CCS: Mobilising Private Sector Finance
- 20 September 2010
The Climate Group and the Ecofin Research Foundation are working on a joint initiative to assess, and possibly stimulate, private sector financing for first generation industrial scale carbon capture and storage (CCS) projects. This brief report provides an overview of initial findings from a European perspective.
We canvassed over 30 private sector capital providers about the risks and returns of a post-combustion, new build, coal-fired power station. The following messages are emerging:
1. Debt… not yet. Ample debt may be available but only if three pre-requisites can be addressed:
- An indicator of performance across the whole capture and generation chain must be provided by a well-regarded equipment supplier or contractor.
- Major sponsors who have successfully managed sizable and complicated construction projects must be involved.
- Economics of CCS must have a route to being competitive with other forms of generation, without public funding.
2. Not for specialist equity. Specialist equity, such as private equity or infrastructure funds, will not be mobilized to finance demonstration projects. Private equity sees demonstration of CCS, like technology funding – requiring high returns across a spread of projects.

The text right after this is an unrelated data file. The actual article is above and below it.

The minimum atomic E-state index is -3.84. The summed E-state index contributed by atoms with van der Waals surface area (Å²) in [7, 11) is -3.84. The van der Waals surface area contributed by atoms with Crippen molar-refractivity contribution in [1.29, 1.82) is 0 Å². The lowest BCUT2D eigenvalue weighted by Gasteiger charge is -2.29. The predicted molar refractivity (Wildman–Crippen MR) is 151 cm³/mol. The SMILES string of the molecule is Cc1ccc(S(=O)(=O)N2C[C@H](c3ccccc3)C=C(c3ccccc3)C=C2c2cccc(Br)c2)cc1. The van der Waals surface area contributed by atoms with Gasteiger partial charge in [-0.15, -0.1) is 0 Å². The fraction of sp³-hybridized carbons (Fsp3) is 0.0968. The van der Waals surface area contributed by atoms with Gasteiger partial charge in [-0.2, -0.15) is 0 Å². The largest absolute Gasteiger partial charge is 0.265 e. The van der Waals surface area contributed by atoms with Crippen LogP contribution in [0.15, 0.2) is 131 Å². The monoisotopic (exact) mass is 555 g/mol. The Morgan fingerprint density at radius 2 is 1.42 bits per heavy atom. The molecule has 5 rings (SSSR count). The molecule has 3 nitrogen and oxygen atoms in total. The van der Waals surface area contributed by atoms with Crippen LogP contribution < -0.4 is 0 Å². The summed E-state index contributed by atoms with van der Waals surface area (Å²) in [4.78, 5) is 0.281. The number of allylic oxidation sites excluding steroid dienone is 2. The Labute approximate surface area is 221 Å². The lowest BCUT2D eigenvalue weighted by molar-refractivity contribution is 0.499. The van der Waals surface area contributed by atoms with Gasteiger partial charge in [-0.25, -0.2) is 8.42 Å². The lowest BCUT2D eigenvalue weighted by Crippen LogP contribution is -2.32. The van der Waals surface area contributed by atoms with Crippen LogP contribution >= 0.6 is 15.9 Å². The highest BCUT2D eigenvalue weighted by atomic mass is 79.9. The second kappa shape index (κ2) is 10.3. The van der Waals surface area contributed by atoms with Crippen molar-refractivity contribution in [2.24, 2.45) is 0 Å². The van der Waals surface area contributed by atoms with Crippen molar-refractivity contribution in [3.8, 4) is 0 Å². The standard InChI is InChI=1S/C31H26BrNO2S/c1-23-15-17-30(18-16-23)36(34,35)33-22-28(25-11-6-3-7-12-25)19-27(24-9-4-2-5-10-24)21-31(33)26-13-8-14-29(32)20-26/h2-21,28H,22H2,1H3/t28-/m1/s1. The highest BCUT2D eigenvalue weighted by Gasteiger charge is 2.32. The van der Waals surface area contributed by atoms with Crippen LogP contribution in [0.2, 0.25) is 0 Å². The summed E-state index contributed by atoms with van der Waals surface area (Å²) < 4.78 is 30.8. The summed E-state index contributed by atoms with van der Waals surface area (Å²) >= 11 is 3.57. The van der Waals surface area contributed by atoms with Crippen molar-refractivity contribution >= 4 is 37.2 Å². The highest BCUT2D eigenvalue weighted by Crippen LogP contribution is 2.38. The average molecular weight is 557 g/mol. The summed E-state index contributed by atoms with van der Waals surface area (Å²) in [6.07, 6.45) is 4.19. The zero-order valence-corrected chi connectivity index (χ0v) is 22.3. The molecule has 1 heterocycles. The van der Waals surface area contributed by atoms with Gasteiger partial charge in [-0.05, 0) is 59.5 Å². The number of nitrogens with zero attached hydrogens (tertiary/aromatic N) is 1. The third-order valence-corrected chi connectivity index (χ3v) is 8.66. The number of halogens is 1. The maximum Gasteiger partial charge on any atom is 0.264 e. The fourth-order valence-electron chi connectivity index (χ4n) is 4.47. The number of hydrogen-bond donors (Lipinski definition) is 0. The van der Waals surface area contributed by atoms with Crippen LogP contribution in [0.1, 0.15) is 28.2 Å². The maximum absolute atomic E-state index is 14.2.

3. On the balance sheet… but limited in scale. Bond holders or equity holders from the big pension funds or insurance companies are comfortable with corporates using their balance sheets to finance CCS, but only as long as the scale is limited to just a couple of percent of group assets.
4. Demonstrations helped by the private sector… but for two, not eight projects. It is generally agreed that government sources will provide part of the funding for CCS demonstration projects and that will be topped up by private sector sources. Limited private sector funding, adequate for just two CCS demonstrations, according to recent findings, means that a multitude of CCS demonstration projects cannot be pursued.
5. Government funding needs to focus on fewer CCS demonstration projects. Public sector financial support for CCS from European sources needs to be focused on far fewer projects instead of being spread over numerous CCS technologies. This will ensure some of the challenges are faced – and hopefully overcome.
We intend to build on our initial findings through additional interviews with capital providers to widen the geographic reach as well as explore other examples of possible CCS projects such as enhanced oil recovery and/or retrofitting. We will disseminate these findings to stakeholders such as capital providers, project developers and policymakers, in order to help break down the identified barriers.